Not six months after an impressive World Cup showing, the U.S. men's national soccer team is in distress.
Four matches since October have failed to yield a single win for the squad. As young players have been brought on to take the place of aging veterans -- a common practice at the start of a new four-year World Cup cycle -- the personality that defined this summer's national squad is nowhere to be found.
The low point came earlier this week, when Ireland stomped America 4-1 -- the worst loss for the U.S. under head coach Jurgen Klinsmann.
After the loss, players and Klinsmann himself were making light of the mental problems afflicting the team. Always an optimist, Klinsmann only had one prescription for what ails his roster:
"We have to get nastier."
Some of the struggles have been credited to a wave of new, inexperienced players Klinsmann is hoping to develop the next few years. These players have taken the places -- for now, anyway -- of older players like Clint Dempsey and Jermaine Jones, who have been excused from the team while they play in the Major League Soccer playoffs.
But questions of toughness are rampant throughout the roster. Jozy Altidore admonished himself after the loss to Ireland, saying he needs to play tougher for the team. After an impressive summer, the American soccer psyche is backsliding less than six months later.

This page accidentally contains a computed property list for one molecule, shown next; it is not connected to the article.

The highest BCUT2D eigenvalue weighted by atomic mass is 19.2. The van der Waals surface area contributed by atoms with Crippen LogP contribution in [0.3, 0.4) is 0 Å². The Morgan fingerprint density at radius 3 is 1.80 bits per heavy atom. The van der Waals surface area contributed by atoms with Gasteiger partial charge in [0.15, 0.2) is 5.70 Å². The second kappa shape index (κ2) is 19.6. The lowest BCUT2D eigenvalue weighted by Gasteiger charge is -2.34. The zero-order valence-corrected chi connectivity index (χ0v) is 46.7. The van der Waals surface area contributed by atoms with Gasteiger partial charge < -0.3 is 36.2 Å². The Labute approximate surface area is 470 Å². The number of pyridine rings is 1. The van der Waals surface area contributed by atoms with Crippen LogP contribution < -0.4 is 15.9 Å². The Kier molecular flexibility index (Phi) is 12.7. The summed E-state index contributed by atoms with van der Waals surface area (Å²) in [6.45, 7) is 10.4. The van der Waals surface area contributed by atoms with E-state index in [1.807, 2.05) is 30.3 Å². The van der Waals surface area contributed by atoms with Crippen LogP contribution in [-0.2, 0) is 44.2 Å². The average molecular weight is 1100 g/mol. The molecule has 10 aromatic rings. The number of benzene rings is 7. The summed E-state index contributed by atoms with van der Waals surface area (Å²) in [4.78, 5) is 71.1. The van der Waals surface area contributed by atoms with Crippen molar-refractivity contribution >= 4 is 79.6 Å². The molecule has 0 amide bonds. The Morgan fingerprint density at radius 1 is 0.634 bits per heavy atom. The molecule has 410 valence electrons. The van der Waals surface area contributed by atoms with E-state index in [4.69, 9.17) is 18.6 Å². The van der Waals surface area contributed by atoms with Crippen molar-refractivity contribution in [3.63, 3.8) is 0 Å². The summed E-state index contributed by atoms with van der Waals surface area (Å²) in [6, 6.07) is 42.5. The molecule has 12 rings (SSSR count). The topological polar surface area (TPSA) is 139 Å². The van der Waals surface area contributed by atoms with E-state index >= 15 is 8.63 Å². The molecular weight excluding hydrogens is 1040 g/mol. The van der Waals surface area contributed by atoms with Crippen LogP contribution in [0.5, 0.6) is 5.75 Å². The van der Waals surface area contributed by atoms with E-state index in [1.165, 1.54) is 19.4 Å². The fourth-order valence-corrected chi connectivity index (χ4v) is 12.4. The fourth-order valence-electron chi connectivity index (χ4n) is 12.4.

This fall, the USMNT has managed only two ties against underdogs Ecuador and Honduras, followed by a loss to Colombia and then to the Irish.
While there's plenty of time before those poor performances take on real consequence, the team's current symptoms indicate widespread dysfunction and a loss of identity.
With Klinsmann aiming to take the USMNT even farther in the 2018 World Cup, such mental lapses aren't acceptable. The next World Cup remains far away, but there is urgent work to be done with the U.S. squad.